A version of this post originally appeared on the site in 2013. We have reposted it here in honor of Kurt Vonnegut's birthday.
Kurt Vonnegut, the beloved novelist we have to thank for Slaughterhouse-Five and Cat's Cradle would have turned 91 today. [Note: This year he would have been 93.] Aside from his terrific and inventive page-turners, Vonnegut is often remembered for his outspokenness about both political and moral issues, as well as the importance of art. He advocated humanism both in interviews and in his books. It makes sense, then, that many of his novels contain quotable advice on how to live well.
Here's some of the best advice gleaned from his novels, essays, and interviews:
1. It's important to stand up for what you believe in.
After hearing that his book was not only banned, but burned in a school's furnace, Vonnegut wrote a personalized letter to the head of the school board, stating, "If you were to bother to read my books, to behave as educated persons would, you would learn that they are not sexy, and do not argue in favor of wildness of any kind. They beg that people be kinder and more responsible than they often are. It is true that some of the characters speak coarsely. That is because people speak coarsely in real life."
This sort of assertiveness was characteristic of Vonnegut.
2. Laughter can cure just about anything.
Vonnegut has some adamant opinions about laughter; he believes it's a means of coping with discomfort or sadness, but that doesn't make it a bad thing. He says, in "Hypocrites You Always Have With You" (1980), "Laughter and tears are both responses to frustration and exhaustion, to the futility of thinking and striving anymore. I myself prefer to laugh, since there is less cleaning up to do afterward -- and since I can start thinking and striving again that much sooner."
3. Kindness matters.
In the aforementioned letter to the head of the board at Drake High School, Vonnegut defended himself and his books, stating, "They beg that people be kinder and more responsible than they often are." This simple mantra is echoed in a number of his more formal writings, including God Bless You, Mr. Rosewater, a 1965 novel about a philanthropic organization gone wrong. In it, Vonnegut famously writes:
Hello, babies. Welcome to Earth. It’s hot in the summer and cold in the winter. It’s round and wet and crowded. At the outside, babies, you’ve got about a hundred years here. There’s only one rule that I know of, babies -- God damn it, you’ve got to be kind.
4. Unplugging is essential.
Vonnegut's fiction is peppered with his opinions on modern technology and forms of communication. The consensus? It can, of course, be useful, but also has the potential to create feelings of isolation. In an interview with PBS, he offers an anecdote to illustrate his thoughts on the allure and instant gratification of things like email and online shopping. In response to his wife asking why he doesn't order envelopes in bulk online, he responds:
I pretend not to hear her. And go out to get an envelope because I'm going to have a hell of a good time in the process of buying one envelope. I meet a lot of people. And, see some great looking babes. And a fire engine goes by. And I give them the thumbs up ... The moral of the story is, is we're here on Earth to fart around.
5. Reading enriches your life.
Of course, this is a popular opinion for a writer of novels to have. But Vonnegut, more so than many other writers, was outspoken about the importance of reading. Although he never got around to reading much of classic literature until he was in his 40s, he was always a voracious reader of less academic titles. Perhaps it was his role as a writing instructor, or as a father of six, but he frequently championed the written word. In Palm Sunday: An Autobiographical Collage, he wrote, "I believe that reading and writing are the most nourishing forms of meditation anyone has so far found. By reading the writings of the most interesting minds in history, we meditate with our own minds and theirs as well. This to me is a miracle."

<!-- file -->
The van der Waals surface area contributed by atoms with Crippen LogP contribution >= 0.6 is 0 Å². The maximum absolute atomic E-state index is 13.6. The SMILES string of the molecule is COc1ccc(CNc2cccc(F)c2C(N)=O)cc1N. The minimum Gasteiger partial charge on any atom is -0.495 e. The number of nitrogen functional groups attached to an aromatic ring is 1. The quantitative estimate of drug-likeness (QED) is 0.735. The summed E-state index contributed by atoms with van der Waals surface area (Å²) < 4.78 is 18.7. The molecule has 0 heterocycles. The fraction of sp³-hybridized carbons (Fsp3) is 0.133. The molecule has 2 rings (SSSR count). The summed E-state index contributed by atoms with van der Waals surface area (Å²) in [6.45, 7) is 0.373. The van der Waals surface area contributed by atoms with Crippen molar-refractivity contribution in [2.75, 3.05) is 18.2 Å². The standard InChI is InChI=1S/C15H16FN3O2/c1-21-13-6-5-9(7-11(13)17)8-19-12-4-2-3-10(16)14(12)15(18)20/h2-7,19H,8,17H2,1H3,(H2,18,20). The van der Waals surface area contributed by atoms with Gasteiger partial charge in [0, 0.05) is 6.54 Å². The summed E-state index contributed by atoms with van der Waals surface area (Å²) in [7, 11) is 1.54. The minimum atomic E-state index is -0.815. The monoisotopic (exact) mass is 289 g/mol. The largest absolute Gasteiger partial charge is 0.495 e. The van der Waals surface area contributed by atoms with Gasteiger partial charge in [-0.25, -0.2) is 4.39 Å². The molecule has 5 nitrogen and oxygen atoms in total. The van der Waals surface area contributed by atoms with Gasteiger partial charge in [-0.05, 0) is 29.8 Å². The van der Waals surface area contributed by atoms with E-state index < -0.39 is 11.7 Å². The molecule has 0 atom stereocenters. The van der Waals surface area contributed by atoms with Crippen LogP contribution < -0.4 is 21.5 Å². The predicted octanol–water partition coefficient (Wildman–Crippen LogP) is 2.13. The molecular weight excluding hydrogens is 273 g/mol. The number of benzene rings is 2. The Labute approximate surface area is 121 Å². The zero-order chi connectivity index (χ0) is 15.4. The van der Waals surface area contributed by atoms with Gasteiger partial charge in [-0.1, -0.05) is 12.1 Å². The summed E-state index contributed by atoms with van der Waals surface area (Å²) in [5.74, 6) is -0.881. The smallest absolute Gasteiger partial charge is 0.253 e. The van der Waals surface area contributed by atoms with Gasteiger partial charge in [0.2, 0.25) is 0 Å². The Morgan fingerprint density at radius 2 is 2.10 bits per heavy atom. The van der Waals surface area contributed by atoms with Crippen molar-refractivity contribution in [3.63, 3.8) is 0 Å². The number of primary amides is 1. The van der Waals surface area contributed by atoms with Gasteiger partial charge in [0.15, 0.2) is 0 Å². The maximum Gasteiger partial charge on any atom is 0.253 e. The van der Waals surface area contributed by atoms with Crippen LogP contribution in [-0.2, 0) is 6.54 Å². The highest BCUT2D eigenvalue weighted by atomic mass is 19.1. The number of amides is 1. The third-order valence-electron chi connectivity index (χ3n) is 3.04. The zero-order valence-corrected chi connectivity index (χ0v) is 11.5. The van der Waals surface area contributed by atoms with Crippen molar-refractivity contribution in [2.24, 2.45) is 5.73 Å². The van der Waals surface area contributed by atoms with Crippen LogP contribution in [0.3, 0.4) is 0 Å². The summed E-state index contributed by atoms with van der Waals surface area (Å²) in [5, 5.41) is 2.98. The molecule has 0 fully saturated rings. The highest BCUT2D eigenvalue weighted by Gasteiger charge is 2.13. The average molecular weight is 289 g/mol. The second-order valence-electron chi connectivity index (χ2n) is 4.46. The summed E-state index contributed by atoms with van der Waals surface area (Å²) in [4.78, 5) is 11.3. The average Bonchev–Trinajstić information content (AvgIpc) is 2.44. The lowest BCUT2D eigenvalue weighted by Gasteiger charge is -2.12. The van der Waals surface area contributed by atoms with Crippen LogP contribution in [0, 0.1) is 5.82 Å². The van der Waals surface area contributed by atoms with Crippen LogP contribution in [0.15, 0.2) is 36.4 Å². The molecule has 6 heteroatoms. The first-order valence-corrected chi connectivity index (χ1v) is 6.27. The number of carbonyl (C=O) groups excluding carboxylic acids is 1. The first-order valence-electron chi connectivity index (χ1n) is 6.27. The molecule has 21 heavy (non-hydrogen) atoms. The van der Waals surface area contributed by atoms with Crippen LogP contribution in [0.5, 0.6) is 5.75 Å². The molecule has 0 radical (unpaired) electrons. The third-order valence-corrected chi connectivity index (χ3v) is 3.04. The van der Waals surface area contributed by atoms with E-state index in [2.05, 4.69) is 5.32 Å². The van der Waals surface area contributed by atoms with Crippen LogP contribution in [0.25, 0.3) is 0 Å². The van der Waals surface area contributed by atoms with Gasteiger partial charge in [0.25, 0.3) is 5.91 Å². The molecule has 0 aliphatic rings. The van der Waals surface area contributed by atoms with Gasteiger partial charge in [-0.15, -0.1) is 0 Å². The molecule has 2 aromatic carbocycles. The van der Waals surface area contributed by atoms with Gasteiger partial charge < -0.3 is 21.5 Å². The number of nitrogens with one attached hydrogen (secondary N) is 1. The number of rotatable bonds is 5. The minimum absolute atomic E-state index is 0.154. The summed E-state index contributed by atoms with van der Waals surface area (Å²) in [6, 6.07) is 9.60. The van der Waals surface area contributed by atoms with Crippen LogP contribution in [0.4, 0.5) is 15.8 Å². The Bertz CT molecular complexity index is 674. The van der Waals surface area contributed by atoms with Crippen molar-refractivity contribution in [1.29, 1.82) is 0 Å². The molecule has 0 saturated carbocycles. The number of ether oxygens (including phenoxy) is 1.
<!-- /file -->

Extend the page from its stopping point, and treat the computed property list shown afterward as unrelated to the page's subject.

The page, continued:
6. Art can be therapeutic.
In addition to writing and teaching, Vonnegut was passionate about visual art. He created felt tip pen illustrations for both Slaughterhouse-Five and Breakfast of Champions, and even created the art for a Phish album. His novel Bluebeard chronicles the life of an aging abstract expressionist painter, and hints at the importance of meaningful art. In his bestselling essay collection, A Man Without a Country, Vonnegut writes:
Practicing an art, no matter how well or badly, is a way to make your soul grow, for heaven's sake. Sing in the shower. Dance to the radio. Tell stories. Write a poem to a friend, even a lousy poem. Do it as well as you possible can. You will get an enormous reward. You will have created something.
7. Patience is a virtue.
Vonnegut's first novel, Player Piano, was published when he was just 30, after he'd already published a handful of short stories. He'd turned to writing after attending the University of Chicago's graduate program in anthropology, but failing to pen an acceptable dissertation. Penniless, he took a job at a Saab dealership. Decades later, he was awarded his honorary Master's Degree, with his novel Cat's Cradle serving as his dissertation. He preaches such patience in his writing, too, stating:
Novelists have, on the average, about the same IQs as the cosmetic consultants at Bloomingdale’s department store. Our power is patience. We have discovered that writing allows even a stupid person to seem halfway intelligent, if only that person will write the same thought over and over again, improving it just a little bit each time. It is a lot like inflating a blimp with a bicycle pump. Anybody can do it. All it takes is time.
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